Now, if you're confused what the heck I'm talking about, let's back up: I used to be a very big fan of Dungeons and Dragons. I put I-don't-know-how-much money into building up a collection of books, even though these source- and guide-books were for roleplaying and I rarely did any roleplaying. In fact, when I first started collecting these rpg book, I wasn't even entirely sure about the game system, since this was in a time when AD&D was switching over to 2nd Edition, but D&D products were still being printed by TSR.
So I was a pretty indiscriminate collector, with lots of rule books (The Complete Fighter, Thief, etc., the Fiend Folio, etc.) and lots of setting books (Oriental Adventures hardback, Forgotten Realms boxed set, etc.).
I would separate the settings of TSR (and later Wizards of the Coast) into some broad groups:
- "Generic" (Western, Tolkien) Fantasy:
- Forgotten Realms
- Mystara / Hollow World / Savage Coast
- Cultural/Historical Depictions
- Al-Qadim (Arabian, part of Forgotten Realms)
- The Horde (Mongols, part of Forgotten Realms)
- Kara-Tur (Asia, part of Forgotten Realms)
- Maztica (New World/Conquistadors, part of Forgotten Realms)
- Birthright (play kings and queens--in a generic fantasy world!)
- Council of Wyrms (play dragons!)
- Dark Sun (an environmental post-apocalypse!)
- Eberron (generic fantasy with some magic technology! specially made for 3rd edition!)
- Ghostwalk (play as undead!)
- Planescape (play in the outer realms of the gods!)
- Ravenloft (play in Gothic horror!)
- Spelljammer (play in space!)
Now, depending on your interests, those cultural/historical settings might be interesting; and depending on your particular bent, those shtick-based settings might be interesting. Though I love all those cultural/historical settings, my absolute favorite settings are probably the shticks that have the most tonal consistency: Dark Sun, where everything you think about fantasy gets turned on its head while still being a recognizable fantasy world; Planescape, where everything in every world mingles in a space that seems anathema to regular life; and Ravenloft, where everything mingles, but the tone is dread.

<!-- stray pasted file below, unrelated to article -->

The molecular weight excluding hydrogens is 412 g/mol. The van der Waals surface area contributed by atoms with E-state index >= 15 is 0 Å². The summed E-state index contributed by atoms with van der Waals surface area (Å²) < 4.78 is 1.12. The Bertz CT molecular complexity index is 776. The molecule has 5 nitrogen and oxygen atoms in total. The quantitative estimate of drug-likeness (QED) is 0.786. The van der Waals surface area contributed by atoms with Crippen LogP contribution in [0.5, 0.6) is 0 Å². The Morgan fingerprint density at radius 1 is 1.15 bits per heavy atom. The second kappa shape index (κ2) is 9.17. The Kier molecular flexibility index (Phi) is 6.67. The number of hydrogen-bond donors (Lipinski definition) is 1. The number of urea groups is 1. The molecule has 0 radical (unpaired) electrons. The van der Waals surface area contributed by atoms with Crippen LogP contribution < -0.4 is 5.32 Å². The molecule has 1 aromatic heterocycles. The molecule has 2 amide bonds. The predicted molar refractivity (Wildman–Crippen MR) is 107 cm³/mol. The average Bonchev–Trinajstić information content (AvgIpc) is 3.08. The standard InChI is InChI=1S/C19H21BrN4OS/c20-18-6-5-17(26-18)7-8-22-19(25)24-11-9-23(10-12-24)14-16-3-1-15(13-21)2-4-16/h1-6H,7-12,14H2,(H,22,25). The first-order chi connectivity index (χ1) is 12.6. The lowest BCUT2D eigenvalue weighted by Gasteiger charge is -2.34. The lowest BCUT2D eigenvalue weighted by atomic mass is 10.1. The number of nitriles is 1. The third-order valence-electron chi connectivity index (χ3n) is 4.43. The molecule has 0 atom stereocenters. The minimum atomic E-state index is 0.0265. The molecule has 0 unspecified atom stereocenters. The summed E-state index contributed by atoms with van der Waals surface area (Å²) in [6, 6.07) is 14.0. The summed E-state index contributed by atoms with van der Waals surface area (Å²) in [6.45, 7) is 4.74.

But that's not the question. The question here is, "Why is Forgotten Realms my favorite generic fantasy setting for D&D?"
Part of that answer is that FR is a wide world that has a place for just about everything. You want Celtic-themed fantasy? Moonshae Isles. You want high medieval knights? Cormyr. You want Egyptian and Mesopotamian god-kings? OK, I'm not sure why but: Mulhorand and Unther (I think). Then there's all the standard fantasy tropes: the evil secret society of wizards, the ancient fallen empire, the cursed desert that is actually a prison for monsters, the secret society of good, the cosmopolitan city that is built OVER A GIANT DUNGEON. If that's not a standard fantasy trope, it should be.
By contrast, while I loved the Dragonlance books, the action of those book overshadowed the world as a roleplaying setting. I mean, you have these characters going around and re-making the world, so what's left for your characters to do?
But why don't I like Greyhawk? Part of that has to do with the standardness of that world: it's pretty plain, with an evil dark lord and some good countries and a giant cosmopolitan city without a dungeon underneath it. It's all... pretty flavorless, with just the standard fantasy of medieval Europe fighting a cosmic evil.
What were your favorite settings and why?